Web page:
India is the world's most populous democracy. A parliamentary republic with a multi-party system, it has six recognised national parties, including the Indian National Congress and the Bharatiya Janata Party (BJP), and more than 40regional parties. The Congress is considered centre-left or "liberal" in Indian political culture, and the BJP centre-right or "conservative". For most of the period between 1950—when India first became a republic—and the late 1980s, the Congress held a majority in the parliament. Since then, however, it has increasingly shared the political stage with the BJP
as well as with powerful regional parties which have often forced the creation of multi-party coalitions at the Centre.


India is a federation with a parliamentary system governed under the Constitution of India, which serves as the country's supreme legal document. It is a constitutional republic and representative democracy, in which "majority rule is tempered by minority rights protected by law". Federalism in India defines the power distribution between the federal government and the states. The government abides by constitutional checks and balances. The Constitution of India, which came into effect on 26 January 1950, states in its preamble that India is a sovereignsocialistseculardemocratic republic. India's form of government, traditionally described as "quasi-federal" with a strong centre and weak states, has grown increasingly federal since the late 1990s as a result of political, economic, and social changes.


 7 union territories. All states, as well as the union territories of Pondicherry and the National Capital Territory of Delhi, have elected legislatures and governments, both patterned on the Westminster model. The remaining five union territories are directly ruled by the Centre through appointed administrators. In 1956, under the States Reorganisation Act, states were reorganised on a linguistic basis. Since then, their structure has remained largely unchanged. Each state or union territory is further divided into administrative districts. The districts in turn are further divided into tehsils and ultimately into villages.

  1. Andhra Pradesh
  2. Arunachal Pradesh
  3. Assam
  4. Bihar
  5. Chhattisgarh
  6. Goa
  7. Gujarat
  1. Haryana
  2. Himachal Pradesh
  3. Jammu and Kashmir
  4. Jharkhand
  5. Karnataka
  6. Kerala
  7. Madhya Pradesh
  1. Maharashtra
  2. Manipur
  3. Meghalaya
  4. Mizoram
  5. Nagaland
  6. Orissa
  7. Punjab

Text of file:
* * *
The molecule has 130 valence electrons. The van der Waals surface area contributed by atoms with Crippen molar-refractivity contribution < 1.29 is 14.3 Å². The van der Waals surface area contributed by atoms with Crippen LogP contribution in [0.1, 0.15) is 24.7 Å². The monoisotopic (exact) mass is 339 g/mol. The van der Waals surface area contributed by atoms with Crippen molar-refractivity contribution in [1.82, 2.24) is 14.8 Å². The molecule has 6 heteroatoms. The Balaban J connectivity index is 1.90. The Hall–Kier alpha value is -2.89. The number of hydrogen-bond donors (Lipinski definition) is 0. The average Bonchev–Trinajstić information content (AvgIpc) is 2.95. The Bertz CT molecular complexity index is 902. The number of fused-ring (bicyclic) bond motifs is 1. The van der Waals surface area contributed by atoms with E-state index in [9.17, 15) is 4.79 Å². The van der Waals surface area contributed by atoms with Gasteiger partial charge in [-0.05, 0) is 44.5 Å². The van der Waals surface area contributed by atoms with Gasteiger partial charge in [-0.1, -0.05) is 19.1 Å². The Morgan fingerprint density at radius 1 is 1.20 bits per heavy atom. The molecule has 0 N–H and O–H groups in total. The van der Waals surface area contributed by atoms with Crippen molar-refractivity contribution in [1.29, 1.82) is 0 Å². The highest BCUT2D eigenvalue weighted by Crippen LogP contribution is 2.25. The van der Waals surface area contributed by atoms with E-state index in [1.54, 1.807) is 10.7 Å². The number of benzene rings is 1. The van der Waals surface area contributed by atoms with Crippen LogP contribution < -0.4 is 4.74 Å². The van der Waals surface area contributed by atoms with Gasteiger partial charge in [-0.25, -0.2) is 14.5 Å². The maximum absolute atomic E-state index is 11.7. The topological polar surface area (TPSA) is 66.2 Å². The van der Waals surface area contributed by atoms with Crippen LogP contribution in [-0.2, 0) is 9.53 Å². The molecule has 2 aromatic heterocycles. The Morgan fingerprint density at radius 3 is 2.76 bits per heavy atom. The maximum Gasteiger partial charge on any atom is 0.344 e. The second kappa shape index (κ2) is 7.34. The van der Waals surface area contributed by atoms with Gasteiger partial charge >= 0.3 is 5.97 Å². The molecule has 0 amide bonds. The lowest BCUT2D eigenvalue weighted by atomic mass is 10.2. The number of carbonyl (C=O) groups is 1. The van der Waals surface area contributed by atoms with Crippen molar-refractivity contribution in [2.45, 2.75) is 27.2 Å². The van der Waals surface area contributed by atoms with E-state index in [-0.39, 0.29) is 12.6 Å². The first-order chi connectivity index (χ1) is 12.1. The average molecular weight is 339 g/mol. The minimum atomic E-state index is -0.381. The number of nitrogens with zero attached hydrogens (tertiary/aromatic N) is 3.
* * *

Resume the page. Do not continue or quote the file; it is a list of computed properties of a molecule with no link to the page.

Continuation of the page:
1. Rajasthan
  2. Sikkim
  3. Tamil Nadu
  4. Tripura
  5. Uttar Pradesh
  6. Uttarakhand
  7. West Bengal
Union territories:
  1. Andaman and Nicobar Islands
  2. Chandigarh
  3. Dadra and Nagar Haveli
  4. Daman and Diu
  5. Lakshadweep
  6. National Capital Territory of Delhi
  7. Pondicherry


According to the International Monetary Fund, as of 2011, the Indian economy is worth US$1.631 trillion; it is the ninth-largest economy by market exchange rates, and is, at US$4.057 trillion, the fourth-largest by purchasing power parity, or PPP. With its average annual GDP growth rate of 5.8% over the past two decades, and reaching 10.4% during 2010, India is one of the world's fastest-growing economies
Despite impressive economic growth during recent decades, India continues to face socio-economic challenges. India contains thelargest concentration of people living below the World Bank's international poverty line of US$1.25 per day, the proportion having decreased from 60% in 1981 to 42% in 2005. Half of the children in India are underweight, and 46% of children under the age of three suffer from malnutrition. The Mid-Day Meal Scheme attempts to lower these rates. Since 1991, economic inequalitybetween India's states has consistently grown: the per-capita net state domestic product of the richest states in 2007 was 3.2 times that of the poorest. Corruption in India is perceived to have increased significantly, with one report estimating the illegal capital flows since independence to be US$462 billion. Driven by growth, India's nominal GDP per capita has steadily increased from US$329 in 1991, when economic liberalisation began, to US$1,265 in 2010, and is estimated to increase to US$2,110 by 2016; however, it has always remained lower than those of other Asian developing countries such as Indonesia, Iran, Malaysia, Philippines, Sri Lanka, and Thailand, and is expected to remain so in the near future.